It was the custom of the invaders, after having pillaged a town and

its environs, and taken away all which they could convert to any

useful purpose for themselves, to burn the town itself, and then to

march on, leaving in the place only a smoking heap of ruins, with the

miserable remnant of the population which they had spared wandering

about the scene of desolation in misery and despair.



They made a most cowardly and atrocious use, too, of the prisoners

whom they conveyed away. When they arrived at a fortified town where

there was a garrison or any other armed force prepared to resist them,

they would bring forward these helpless captives, and put them in the

fore-front of the battle in such a manner that the men on the walls

could not shoot their arrows at their savage assailants without

killing their own wives and children. The officers commanded the men

to fire notwithstanding. But they were so moved by the piteous cries

which the women and children made that they could not bear to do it,

and so they refused to obey, and in the excitement and confusion thus

produced the Monguls easily obtained possession of the town.



There are two great rivers in China, both of which flow from west

to east, and they are at such a distance from each other and from

the frontiers that they divide the territory into three nearly equal

parts. The northernmost of these rivers is the Hoang Ho. The Monguls

in the course of two years overran and made themselves masters of

almost the whole country lying north of this river, that is, of

about one third of China proper. There were, however, some

strongly-fortified towns which they found it very difficult to

conquer.



Among other places, there was the imperial city of Yen-king, where the

emperor himself resided, which was so strongly defended that for some

time the Monguls did not venture to attack it. At length, however,

Genghis Khan came himself to the place, and concentrated there a very

large force. The emperor and his court were very much alarmed,

expecting an immediate assault. Still Genghis Khan hesitated. Some of

his generals urged him to scale the walls, and so force his way into

the city. But he thought it more politic to adopt a different plan.



So he sent an officer into the town with proposals of peace to be

communicated to the emperor. In these proposals Genghis Khan said that

he himself was inclined to spare the town, but that to appease his

soldiers, who were furious to attack and pillage the city, it would be

necessary to make them considerable presents, and that, if the emperor

would agree to such terms with him as should enable him to satisfy his

men in this respect, he would spare the city and would retire.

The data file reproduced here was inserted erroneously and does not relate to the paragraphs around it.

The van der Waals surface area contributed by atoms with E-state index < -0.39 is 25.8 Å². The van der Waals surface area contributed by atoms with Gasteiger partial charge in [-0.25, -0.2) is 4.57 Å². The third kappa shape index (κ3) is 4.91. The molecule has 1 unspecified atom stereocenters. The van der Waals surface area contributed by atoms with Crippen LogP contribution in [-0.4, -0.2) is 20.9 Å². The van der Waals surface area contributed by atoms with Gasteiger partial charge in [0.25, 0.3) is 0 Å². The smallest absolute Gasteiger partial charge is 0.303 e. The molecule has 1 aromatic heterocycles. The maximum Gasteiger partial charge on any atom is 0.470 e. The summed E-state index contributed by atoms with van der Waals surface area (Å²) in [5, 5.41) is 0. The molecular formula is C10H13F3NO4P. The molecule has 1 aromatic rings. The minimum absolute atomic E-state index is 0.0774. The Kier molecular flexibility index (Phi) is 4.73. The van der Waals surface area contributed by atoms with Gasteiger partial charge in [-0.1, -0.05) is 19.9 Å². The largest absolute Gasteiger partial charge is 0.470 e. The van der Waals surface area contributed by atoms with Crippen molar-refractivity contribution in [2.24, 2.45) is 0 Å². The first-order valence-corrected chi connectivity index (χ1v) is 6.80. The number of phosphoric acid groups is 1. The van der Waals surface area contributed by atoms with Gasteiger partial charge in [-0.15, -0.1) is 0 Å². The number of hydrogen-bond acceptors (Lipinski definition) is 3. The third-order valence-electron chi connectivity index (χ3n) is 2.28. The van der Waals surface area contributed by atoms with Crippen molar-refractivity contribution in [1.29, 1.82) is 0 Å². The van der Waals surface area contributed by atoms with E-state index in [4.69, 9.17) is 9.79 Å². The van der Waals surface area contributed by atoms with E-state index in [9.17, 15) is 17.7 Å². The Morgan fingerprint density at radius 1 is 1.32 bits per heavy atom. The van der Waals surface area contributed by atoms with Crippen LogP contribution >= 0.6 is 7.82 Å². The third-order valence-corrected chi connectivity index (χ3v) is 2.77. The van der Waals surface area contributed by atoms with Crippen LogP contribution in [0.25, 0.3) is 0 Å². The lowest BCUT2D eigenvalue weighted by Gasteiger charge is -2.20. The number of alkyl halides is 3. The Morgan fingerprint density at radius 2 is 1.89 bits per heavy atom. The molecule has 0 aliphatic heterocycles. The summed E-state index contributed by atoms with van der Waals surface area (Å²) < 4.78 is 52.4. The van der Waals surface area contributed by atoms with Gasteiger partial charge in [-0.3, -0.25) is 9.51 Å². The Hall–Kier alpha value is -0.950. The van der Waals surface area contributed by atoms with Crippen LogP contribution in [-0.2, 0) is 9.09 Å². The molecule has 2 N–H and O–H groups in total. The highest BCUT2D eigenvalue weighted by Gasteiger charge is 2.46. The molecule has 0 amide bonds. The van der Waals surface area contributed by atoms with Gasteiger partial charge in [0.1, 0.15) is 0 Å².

The emperor and his advisers were much perplexed at the receipt of

this proposal. There was great difference of opinion among the

counselors in respect to the reply which was to be made to it. Some

were in favor of rejecting it at once. One general, not content with a

simple rejection of it, proposed that, to show the indignation and

resentment which they felt in receiving it, the garrison should march

out of the gates and attack the Monguls in their camp.



There were other ministers, however, who urged the emperor to submit

to the necessity of the case, and make peace with the conqueror. They

said that the idea of going out to attack the enemy in their camp was

too desperate to be entertained for a moment, and if they waited

within the walls and attempted to defend themselves there, they

exposed themselves to a terrible danger, without any countervailing

hope of advantage at all commensurate with it; for if they failed to

save the city they were all utterly and irretrievably ruined; and if,

on the other hand, they succeeded in repelling the assault, it was

only a brief respite that they could hope to gain, for the Monguls

would soon return in greater numbers and in a higher state of

excitement and fury than ever. Besides, they said, the garrison was

discontented and depressed in spirit, and would make but a feeble

resistance. It was composed mainly of troops brought in from the

country, away from their families and homes, and all that they desired

was to be released from duty, in order that they might go and see what

had become of their wives and children.



The emperor, in the end, adopted this counsel, and he sent a

commissioner to the camp of Genghis Khan to ask on what terms peace

could be made. Genghis Khan stated the conditions. They were very

hard, but the emperor was compelled to submit to them. One of the

stipulations was that Genghis Khan was to receive one of the Chinese

princesses, a daughter of the late emperor Yong-tsi, to add to the